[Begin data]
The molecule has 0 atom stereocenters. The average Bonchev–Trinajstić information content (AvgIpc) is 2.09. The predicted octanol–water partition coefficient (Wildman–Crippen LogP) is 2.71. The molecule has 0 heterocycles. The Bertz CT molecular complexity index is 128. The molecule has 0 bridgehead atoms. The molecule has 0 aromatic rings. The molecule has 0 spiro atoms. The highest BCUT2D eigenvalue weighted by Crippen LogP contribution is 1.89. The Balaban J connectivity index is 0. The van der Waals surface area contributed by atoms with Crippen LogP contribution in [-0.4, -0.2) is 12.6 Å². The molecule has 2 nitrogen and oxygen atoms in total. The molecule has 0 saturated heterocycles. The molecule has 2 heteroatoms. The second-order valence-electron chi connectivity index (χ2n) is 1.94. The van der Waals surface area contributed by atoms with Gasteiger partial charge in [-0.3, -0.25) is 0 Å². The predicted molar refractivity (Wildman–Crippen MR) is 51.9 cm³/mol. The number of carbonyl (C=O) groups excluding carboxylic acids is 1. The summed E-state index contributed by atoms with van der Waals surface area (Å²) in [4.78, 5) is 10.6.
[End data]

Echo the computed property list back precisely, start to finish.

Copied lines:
The molecule has 0 atom stereocenters. The average Bonchev–Trinajstić information content (AvgIpc) is 2.09. The predicted octanol–water partition coefficient (Wildman–Crippen LogP) is 2.71. The molecule has 0 heterocycles. The Bertz CT molecular complexity index is 128. The molecule has 0 bridgehead atoms. The molecule has 0 aromatic rings. The molecule has 0 spiro atoms. The highest BCUT2D eigenvalue weighted by Crippen LogP contribution is 1.89. The Balaban J connectivity index is 0. The van der Waals surface area contributed by atoms with Crippen LogP contribution in [-0.4, -0.2) is 12.6 Å². The molecule has 2 nitrogen and oxygen atoms in total. The molecule has 0 saturated heterocycles. The molecule has 2 heteroatoms. The second-order valence-electron chi connectivity index (χ2n) is 1.94. The van der Waals surface area contributed by atoms with Gasteiger partial charge in [-0.3, -0.25) is 0 Å². The predicted molar refractivity (Wildman–Crippen MR) is 51.9 cm³/mol. The number of carbonyl (C=O) groups excluding carboxylic acids is 1. The summed E-state index contributed by atoms with van der Waals surface area (Å²) in [4.78, 5) is 10.6.